The General Secretary of NLC, Comrade John Odah, numbers among Jega’s saving grace at the moment. He maintained that the INEC boss was on top of the issues, noting that with his pedigree in public service, he would not allow anybody smear his record.

Not a few others maintained that if the system allows him to work, he has the capacity, honesty and patriotism required to oversee honest elections in this country.

The noise subsided and Nigerians agreed, though grudgingly, to give him a chance. Thus, the stage was set, so to say, for Jega to show the world, what he had in store as an organiser and indeed, an administrator.

What seemed the maiden litmus test for him and his lieutenants came with challenges. It was his first task in office. He had to organise a voter registration. For it, he proposed a budget. But Nigerians cried foul. Reason: The budget, to them, a whopping N87 billion, appeared overly outrageous. It was to instantly precipitate his running battle with the National Assembly.

However, he evinced his trademark unbending principle, insisting that he would not settle for anything less in order to actualise his dream to conduct a stainless exercise. He won the battle, though through what many saw as a subtle blackmail of his opponents, the federal lawmakers.

Good for him, he was already enjoying the backing of Nigerians who were eagerly desirous of a credible exercise. Yes, Nigerians would not have blinked an eye should the government gave Jega a blank cheque at the moment!

Not long after, he stirred the hornet’s nest which drew another battle line between him and the lawmakers. How? He presented a supplementary budget of about N10 billion which drew the ire of the legislators. But again, with public trust and sympathy behind him and his men, he had the last laugh.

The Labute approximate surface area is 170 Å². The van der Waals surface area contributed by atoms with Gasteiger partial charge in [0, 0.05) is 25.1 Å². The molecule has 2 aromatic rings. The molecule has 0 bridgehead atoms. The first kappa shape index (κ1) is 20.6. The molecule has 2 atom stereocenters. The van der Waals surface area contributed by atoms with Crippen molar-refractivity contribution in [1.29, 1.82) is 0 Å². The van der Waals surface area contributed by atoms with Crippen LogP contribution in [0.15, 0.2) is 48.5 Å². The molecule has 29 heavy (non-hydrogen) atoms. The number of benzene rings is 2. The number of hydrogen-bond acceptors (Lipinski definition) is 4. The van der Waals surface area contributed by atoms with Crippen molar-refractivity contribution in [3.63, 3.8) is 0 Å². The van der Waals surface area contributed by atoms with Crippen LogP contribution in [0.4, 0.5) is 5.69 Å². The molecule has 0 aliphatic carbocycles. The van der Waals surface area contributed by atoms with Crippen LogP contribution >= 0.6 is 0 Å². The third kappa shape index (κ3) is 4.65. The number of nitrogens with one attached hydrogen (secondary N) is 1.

Nigerians jubilated. They saw the heartening situation as something to make a song and dance about. Though the National Assembly surrendered grudgingly, it got rousing applause from the public.

Then to Nigerians, nothing under the sun should stand between the INEC boss and the actualisation of his promises. To them, because he had been well enabled, he would have to tell any excuse for any failure to the marines.

However, before one could say Jack, public confidence in Jega and indeed, the body began to wane, especially with the questionable manner it handled the procurement of equipment for the voter registration exercise.

Easily disposed to forgiving, Nigerians still gave Jega and his men the benefit of doubts. To them, no matter what happened, they expected a good laugh at the end of the exercise.

But a shocker came from Jega and his men last Saturday. It was through the widely adjudged "show of national shame," which has since thrown most of his admirers into stupor. The National Assembly polls that should open the elections failed to hold no thanks to shoddy preparations by INEC.

He has since been grappling with a gale of condemnations. But he has beaten his chest, assuring that no matter the odds, Nigerians would have the cause to clap for him after the entire exercise which was postponed till this morning.

While some still doubt his ability to hold a hitch-free election today, many have asked him to resign should the failure of last Saturday rear its ugly head again. Now, will he shut his critics’ mouths today? Will he succeed in earning for himself the reputation of being a dependable activist-unionist and astute administrator? Certainly, he has a date with history!